So, you weren’t tested for Lyme disease right away. What did they think you had, and what did they rule out?
The big ones were rheumatoid arthritis, lupus — all of the autoimmune diseases. But the blood tests were clear. Then they thought about seronegative rheumatoid arthritis. They also thought I had some malignancy that wasn’t manifesting in a normal way.
Did they test you for Lyme disease, or even consider it?
No. Even though they knew I had been living in an endemic area, even though they knew I probably had many of the symptoms.
As someone who has called an ambulance for a panic attack, I know how terrible they feel. Did you think maybe it was just anxiety?
My instincts were always screaming, This is not stress. But after several years, you do start to think, Are they right? I tried alternative therapies, none of which made a difference, and that really heightened my concern. The more I was told that it was stress the more I was convinced that something was wrong. It evolved into a “me against them” mentality — they are telling me this and I trust my instincts more than I trust someone who doesn’t know my body. It felt like people were frustrated and it was more convenient to blame stress than say, “I don’t know what this is, but I’m not feeling very comfortable telling you that it’s stress; we are going to do all we can to figure it out.”
Did anyone ever try to treat you with anti-anxiety medication?
It was suggested, but I knew it would only mask what was going on and I didn’t want to look like some happy zombie wearing a fake smile while my body was deteriorating.
Did you ever consider Lyme disease?
You know, I think within the first year or two of symptoms, it did cross my mind. I went to the internet like anyone else and I started Googling. They call Lyme disease “the great masquerader” because it can present in so many different ways. But when you’re feeling really bad, it’s hard to focus clearly. You’re thinking like a patient rather than a physician.
Was that an uncomfortable role reversal for you?
Very. It was tough going from the caregiver to someone who needed care. My internist was a good friend of mine and I think he was as frustrated as I was. There was clearly no malice. Unfortunately, the “stress” thesis was reinforced by other physicians I saw in emergency rooms. It just became a convenient diagnosis.
So, what was your quality of life like?
I was becoming one of those cardiac cripples. I wasn’t exercising like I used to because I was so scared I’d precipitate an arrhythmia. We didn’t become hermits, but I didn’t have the stamina to do much aside from work and go to dinner or shows. I was in my mid 30s, the active peak of my life, but it was like I was an old man.
What was it like being in a hospital when you were going through this? Did it make it hard to tune it out?
It was very difficult. For a start, I was incredibly busy. I ran a lab, wrote grants, and took care of really sick patients. And I bring a very personal approach to my practice. I used to make house calls when my patients were dying, sitting by their bedside with their family for 24 hours. I had an untreated raging infection and I had to deliver skillful care with a lot of compassion. It was hard.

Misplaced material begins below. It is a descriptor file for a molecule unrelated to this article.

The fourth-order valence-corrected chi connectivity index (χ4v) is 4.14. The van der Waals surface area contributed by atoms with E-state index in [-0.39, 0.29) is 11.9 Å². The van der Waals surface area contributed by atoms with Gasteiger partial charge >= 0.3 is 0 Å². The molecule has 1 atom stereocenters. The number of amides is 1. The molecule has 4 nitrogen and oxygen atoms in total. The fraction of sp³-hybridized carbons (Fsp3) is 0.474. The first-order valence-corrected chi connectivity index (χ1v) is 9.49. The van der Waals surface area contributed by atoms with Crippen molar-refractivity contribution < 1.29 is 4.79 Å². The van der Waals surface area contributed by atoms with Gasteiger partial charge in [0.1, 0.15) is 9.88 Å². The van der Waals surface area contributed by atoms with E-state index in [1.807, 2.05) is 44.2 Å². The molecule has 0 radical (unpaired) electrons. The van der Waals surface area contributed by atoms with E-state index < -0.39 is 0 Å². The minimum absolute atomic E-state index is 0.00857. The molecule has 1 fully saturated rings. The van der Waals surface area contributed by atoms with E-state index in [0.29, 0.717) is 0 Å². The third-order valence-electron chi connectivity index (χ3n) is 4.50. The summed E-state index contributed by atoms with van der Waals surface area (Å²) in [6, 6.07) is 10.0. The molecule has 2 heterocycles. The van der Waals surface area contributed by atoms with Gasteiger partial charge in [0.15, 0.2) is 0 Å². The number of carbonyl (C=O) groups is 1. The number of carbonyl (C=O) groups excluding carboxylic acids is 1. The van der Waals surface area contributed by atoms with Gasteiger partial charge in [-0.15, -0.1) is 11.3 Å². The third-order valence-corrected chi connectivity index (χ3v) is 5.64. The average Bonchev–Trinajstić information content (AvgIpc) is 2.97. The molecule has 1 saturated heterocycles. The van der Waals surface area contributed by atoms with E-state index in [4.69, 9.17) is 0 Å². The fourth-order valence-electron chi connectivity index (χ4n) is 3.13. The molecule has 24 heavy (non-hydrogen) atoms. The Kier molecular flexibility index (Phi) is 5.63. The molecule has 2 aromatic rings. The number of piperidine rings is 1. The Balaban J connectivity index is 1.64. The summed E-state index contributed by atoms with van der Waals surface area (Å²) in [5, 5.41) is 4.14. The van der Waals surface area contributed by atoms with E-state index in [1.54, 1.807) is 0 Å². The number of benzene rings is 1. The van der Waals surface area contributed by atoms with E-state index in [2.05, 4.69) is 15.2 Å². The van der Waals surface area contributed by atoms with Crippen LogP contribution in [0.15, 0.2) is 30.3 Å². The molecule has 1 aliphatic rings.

What was the impact on your marriage?
My wife was a pillar of strength. She’s an oncology nurse, so she’s taken care of a lot of sick people. Many marriages fall apart the minute somebody gets unwell — it can expose whatever weakness there is. I’ve seen people walk out on their spouse while they were getting a bone-marrow transplant. I was incredibly lucky. She knew that it wasn’t all in my head. And during those years, my wife and I were dealing with pregnancy and fertility issues, which were emotionally draining. There were moments when I had to be her caregiver and, amazingly, at those times, the arrhythmias seemed to calm down.
Fertility issues? What happened?
My wife had two miscarriages. We were trying to start a family and we were going through the ups and downs of IVF. The first pregnancy in 1994 was difficult from day one. She had pains nobody understood and experienced constant bleeding. Sometimes I had to pick her up off the floor and take her to the emergency room. One day I found her crying on the floor of the bathroom, in a puddle of amniotic fluid. She’d suffered a premature rupture of her membranes. There was a period where the pregnancy was still potentially viable. The heart was still beating. They were going to do this heroic procedure to replace the amniotic fluid that had leaked out, so she spent seven days in the hospital. But they had to terminate the pregnancy by inducing labor. We named her Ilana — the hospital sent us a photo of her in her blue birthing cap. We didn’t even hold her.
Then it happened again, about 18 months later. This time my wife had a dream that she couldn’t feel the baby’s heartbeat, and she was right. We don’t know what caused it. Those were some really difficult times — they still are, to be honest with you. Many people don’t speak about it and that means that people don’t know how to react. They mean well, but they say the worst things possible: “Well, that will happen — go take a cruise to the Greek islands. Go shopping.” As if that will replace what you’ve lost. Shortly after all that, I was diagnosed with third-degree heart block. That’s heart disease. My heart’s electrical system was shot.
But still no Lyme disease test?
Earlier, I’d had an episode of arthritis in my wrist that was so bad I couldn’t lift utensils. I was put on doxycycline, which is the same antibiotic used to treat Lyme disease. Within 24 hours, my arthritis resolved.
Just after the heart block diagnosis, when they were waiting to install a permanent pacemaker, I said this could be Lyme disease. I requested that the blood test be sent to a lab that I thought might be more thorough than the one in Miami. If it was Lyme disease, I was thinking, Just treat me with heavy-duty antibiotics and maybe this will reverse. I didn’t want the permanent pacemaker if this was all reversible. But I got the phone call from my cardiologist saying “It’s negative — we are scheduling for you to have surgery.”